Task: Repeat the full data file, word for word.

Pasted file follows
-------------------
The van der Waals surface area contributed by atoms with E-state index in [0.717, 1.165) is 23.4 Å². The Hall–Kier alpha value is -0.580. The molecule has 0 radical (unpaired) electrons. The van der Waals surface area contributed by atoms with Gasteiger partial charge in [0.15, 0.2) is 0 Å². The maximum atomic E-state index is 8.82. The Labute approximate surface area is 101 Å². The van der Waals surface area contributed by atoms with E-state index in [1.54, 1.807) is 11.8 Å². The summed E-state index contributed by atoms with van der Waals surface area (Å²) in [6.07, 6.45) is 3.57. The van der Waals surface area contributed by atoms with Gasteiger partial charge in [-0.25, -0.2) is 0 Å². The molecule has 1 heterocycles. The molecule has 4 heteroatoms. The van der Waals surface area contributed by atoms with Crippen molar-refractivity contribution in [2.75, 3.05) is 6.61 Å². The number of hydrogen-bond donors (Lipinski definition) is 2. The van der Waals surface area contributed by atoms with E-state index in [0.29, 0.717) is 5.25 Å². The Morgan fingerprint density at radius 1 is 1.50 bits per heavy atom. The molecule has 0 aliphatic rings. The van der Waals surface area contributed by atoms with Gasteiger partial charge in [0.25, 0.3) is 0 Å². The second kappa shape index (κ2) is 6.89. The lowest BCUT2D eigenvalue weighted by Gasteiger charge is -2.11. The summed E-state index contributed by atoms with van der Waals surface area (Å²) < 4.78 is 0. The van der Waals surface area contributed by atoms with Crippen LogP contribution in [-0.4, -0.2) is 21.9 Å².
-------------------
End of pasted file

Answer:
The van der Waals surface area contributed by atoms with E-state index in [0.717, 1.165) is 23.4 Å². The Hall–Kier alpha value is -0.580. The molecule has 0 radical (unpaired) electrons. The van der Waals surface area contributed by atoms with Gasteiger partial charge in [0.15, 0.2) is 0 Å². The maximum atomic E-state index is 8.82. The Labute approximate surface area is 101 Å². The van der Waals surface area contributed by atoms with E-state index in [1.54, 1.807) is 11.8 Å². The summed E-state index contributed by atoms with van der Waals surface area (Å²) in [6.07, 6.45) is 3.57. The van der Waals surface area contributed by atoms with Gasteiger partial charge in [-0.25, -0.2) is 0 Å². The molecule has 1 heterocycles. The molecule has 4 heteroatoms. The van der Waals surface area contributed by atoms with Crippen molar-refractivity contribution in [2.75, 3.05) is 6.61 Å². The number of hydrogen-bond donors (Lipinski definition) is 2. The van der Waals surface area contributed by atoms with E-state index in [0.29, 0.717) is 5.25 Å². The Morgan fingerprint density at radius 1 is 1.50 bits per heavy atom. The molecule has 0 aliphatic rings. The van der Waals surface area contributed by atoms with Gasteiger partial charge in [0.25, 0.3) is 0 Å². The second kappa shape index (κ2) is 6.89. The lowest BCUT2D eigenvalue weighted by Gasteiger charge is -2.11. The summed E-state index contributed by atoms with van der Waals surface area (Å²) < 4.78 is 0. The van der Waals surface area contributed by atoms with Crippen LogP contribution in [-0.4, -0.2) is 21.9 Å².